The future of social media

Students share their experiences with Twitter

Antonio Nevarez, Staff Writer

Seattle’s Twitter offices close downtown after facing eviction. (Gemma Cannon-Green)

Shortly after his acquisition of Twitter in Fall 2022, Elon Musk was quick to make changes at the social media company. Most recently, Twitter’s Seattle headquarters is reportedly closing its office in favor of remote working, according to the Seattle Times. As the platform navigates through turbulent times, opinions on the state of Twitter and other social media platforms differ for students at Seattle Pacific University.

Since its creation in 2006, Twitter has become widely known for its character limits, hashtags and its iconic blue bird logo. Recently, the company has gone through major changes, including a change of ownership.

Yet some users do not seem bothered by recent news. In fact, some are not very invested in Twitter in comparison to other platforms. 

Gail McMillan, a first year psychology major at SPU, uses Twitter to keep in touch with artists.

“I have a small account dedicated to my art and occasionally the poems that I write,” McMillan said. 

Chriselle Esoy, a first year psychology major, started using Twitter to stay up to date with her favorite bands including MONSTA X, BLACKPINK, BTS, Seventeen and The Rose. Esoy refers to this community as “stan twitter.” 

“They post updates on bands like when they’re on hiatus and are coming back,” Esoy said. 

Many students though don’t even use Twitter, including Catalina Torres-Kelley, a first year nursing student. Her favorite social messaging app is Instagram.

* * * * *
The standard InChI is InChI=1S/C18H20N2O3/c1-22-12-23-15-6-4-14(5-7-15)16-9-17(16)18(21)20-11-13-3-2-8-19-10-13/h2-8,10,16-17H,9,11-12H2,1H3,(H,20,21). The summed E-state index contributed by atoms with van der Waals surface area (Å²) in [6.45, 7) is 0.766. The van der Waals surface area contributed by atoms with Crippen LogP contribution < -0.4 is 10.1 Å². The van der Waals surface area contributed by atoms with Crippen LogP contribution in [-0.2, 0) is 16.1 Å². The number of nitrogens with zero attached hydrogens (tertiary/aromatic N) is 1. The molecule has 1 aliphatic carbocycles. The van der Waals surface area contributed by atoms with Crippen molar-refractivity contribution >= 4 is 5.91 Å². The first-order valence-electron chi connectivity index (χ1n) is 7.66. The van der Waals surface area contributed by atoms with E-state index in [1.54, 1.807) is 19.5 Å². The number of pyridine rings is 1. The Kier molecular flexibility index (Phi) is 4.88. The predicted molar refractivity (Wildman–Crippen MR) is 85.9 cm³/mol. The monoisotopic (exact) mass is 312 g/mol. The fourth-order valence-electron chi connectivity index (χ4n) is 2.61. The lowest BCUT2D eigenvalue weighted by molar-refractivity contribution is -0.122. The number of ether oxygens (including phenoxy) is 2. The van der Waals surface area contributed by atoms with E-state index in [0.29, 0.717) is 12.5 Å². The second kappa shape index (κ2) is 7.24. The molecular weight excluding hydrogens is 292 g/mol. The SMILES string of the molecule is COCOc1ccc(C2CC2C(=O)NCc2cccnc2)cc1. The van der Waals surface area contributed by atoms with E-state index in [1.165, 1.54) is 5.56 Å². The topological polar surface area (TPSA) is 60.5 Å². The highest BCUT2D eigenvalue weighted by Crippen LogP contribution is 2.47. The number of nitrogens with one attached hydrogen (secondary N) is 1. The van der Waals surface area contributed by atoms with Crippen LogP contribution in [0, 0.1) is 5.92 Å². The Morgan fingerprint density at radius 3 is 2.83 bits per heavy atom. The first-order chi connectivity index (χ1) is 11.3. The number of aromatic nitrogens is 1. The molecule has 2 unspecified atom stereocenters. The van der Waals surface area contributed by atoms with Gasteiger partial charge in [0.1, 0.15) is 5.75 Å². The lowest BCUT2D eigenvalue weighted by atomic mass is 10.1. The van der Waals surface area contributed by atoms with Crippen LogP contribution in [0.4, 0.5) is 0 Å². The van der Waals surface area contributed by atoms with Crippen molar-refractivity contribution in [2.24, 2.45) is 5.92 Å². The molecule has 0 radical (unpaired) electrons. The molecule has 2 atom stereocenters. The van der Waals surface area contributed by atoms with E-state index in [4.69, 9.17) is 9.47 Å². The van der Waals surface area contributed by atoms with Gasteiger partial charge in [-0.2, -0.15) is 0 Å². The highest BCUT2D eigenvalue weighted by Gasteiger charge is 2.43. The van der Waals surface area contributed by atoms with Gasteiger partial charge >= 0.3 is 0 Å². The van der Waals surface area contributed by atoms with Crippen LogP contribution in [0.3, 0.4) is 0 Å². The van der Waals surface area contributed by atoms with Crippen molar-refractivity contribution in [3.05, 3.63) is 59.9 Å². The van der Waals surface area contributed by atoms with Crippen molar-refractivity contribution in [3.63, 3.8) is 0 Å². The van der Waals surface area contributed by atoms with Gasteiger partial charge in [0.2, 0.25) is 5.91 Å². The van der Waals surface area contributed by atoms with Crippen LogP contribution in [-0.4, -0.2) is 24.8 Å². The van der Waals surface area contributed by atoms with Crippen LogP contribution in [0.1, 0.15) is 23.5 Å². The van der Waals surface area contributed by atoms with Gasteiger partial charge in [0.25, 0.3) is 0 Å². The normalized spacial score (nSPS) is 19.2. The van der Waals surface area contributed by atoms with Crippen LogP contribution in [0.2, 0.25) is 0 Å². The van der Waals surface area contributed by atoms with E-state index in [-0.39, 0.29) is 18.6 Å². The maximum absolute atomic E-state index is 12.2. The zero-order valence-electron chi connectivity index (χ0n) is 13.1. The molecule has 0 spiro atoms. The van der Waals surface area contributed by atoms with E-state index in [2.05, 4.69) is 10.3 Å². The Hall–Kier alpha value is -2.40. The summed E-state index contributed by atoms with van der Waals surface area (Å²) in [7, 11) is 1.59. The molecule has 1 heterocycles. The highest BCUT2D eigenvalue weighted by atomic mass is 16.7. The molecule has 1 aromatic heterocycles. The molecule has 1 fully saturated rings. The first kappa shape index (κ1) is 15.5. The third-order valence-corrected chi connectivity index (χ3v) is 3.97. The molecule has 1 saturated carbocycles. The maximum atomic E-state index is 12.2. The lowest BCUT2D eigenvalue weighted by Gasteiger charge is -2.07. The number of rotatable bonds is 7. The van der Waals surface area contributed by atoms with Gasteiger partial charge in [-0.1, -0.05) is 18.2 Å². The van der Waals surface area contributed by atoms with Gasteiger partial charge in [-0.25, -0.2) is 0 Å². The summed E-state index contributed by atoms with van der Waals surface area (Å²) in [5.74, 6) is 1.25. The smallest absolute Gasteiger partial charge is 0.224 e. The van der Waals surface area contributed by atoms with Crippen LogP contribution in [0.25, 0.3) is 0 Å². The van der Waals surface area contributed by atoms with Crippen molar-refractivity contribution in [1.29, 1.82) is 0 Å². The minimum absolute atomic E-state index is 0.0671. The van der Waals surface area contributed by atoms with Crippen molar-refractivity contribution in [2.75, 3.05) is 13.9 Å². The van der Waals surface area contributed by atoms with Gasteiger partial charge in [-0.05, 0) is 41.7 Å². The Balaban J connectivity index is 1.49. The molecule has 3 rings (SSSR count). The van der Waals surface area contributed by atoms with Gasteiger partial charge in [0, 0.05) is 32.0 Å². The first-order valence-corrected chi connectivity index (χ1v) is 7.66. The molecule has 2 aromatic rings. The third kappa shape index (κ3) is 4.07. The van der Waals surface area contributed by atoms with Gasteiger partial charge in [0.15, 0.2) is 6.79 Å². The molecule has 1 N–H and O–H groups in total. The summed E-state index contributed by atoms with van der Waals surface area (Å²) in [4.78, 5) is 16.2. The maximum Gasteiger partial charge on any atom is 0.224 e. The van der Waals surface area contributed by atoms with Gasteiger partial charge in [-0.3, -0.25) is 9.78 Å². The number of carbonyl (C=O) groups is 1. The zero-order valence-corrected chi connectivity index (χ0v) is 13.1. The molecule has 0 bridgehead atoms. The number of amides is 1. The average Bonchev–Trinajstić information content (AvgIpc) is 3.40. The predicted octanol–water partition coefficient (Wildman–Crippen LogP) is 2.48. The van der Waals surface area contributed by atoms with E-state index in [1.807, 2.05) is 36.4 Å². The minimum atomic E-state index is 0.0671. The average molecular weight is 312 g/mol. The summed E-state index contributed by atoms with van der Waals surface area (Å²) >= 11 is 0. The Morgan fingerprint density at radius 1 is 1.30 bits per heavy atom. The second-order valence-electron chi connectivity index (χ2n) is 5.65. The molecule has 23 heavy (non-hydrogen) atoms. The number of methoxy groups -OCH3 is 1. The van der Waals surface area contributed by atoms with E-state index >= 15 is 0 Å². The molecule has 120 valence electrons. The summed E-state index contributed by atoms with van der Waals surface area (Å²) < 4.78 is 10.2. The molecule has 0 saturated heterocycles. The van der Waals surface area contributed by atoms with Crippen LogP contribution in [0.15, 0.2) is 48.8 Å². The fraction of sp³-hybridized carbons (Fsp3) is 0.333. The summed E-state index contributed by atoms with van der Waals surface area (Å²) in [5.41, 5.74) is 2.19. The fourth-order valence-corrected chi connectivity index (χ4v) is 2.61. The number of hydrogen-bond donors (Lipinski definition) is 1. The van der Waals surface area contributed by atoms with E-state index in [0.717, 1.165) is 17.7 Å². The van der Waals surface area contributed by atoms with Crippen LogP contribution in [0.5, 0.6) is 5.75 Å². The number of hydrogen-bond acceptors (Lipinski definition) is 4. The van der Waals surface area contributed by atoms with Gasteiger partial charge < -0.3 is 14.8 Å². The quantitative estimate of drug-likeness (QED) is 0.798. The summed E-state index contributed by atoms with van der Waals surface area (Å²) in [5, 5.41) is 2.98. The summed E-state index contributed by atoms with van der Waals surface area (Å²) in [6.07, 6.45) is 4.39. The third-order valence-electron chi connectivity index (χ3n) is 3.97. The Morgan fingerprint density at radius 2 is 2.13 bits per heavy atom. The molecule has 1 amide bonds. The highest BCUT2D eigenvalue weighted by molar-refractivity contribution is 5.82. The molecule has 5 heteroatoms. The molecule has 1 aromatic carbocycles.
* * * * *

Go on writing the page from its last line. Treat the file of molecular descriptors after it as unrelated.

“On Instagram I like to send messages and form group chats with my friends. I can also send posts I see so I can send funny videos as well,” Torres-Kelley said. 

Yet a common theme students have noticed about Twitter is how negative the interactions between users can be in comparison to other platforms, and these issues are only exacerbated by the company’s current issues.

According to an article published by The Guardian, Twitter is expected to lose more than 32 million users by 2024, with some sources reporting that the platform has already lost a significant number of users.

“I think Twitter is probably the worst way to communicate with people. It’s oftentimes a place where people get torn apart for small issues,” McMillan said.

Similarly to what McMillan said about Twitter, Torres-Kelley also believes it is very easy to have negative interactions on the site, particularly when it comes to politics.

“I kind of worry about being misunderstood for being very offensive, or people calling me ‘too liberal,’” Torres-Kelley said. 

Esoy admits to using apps like Instagram for social messaging and TikTok for entertainment. But Twitter is certainly a platform she likes to use when she wants to post with a smaller audience. 

“There’s less people on my Twitter, so it’s easier for me to post about things when I don’t want many people to see it,” Esoy said. 

According to, the number of social media accounts is estimated to be 4.9 billion as of 2023 and platforms are constantly evolving to meet users’ needs and wants, and for Torres-Kelley to consider creating a Twitter account, she would like to see changes made to the homepage to focus more on things she personally likes, similarly to how her Instagram account works.

“I get really scared around political stuff because it kinda feels like an end-of-the-world situation,” Torres-Kelly said. “[I would like] a page that’s curated to stuff that’s easy to comprehend and more like a safe-space.”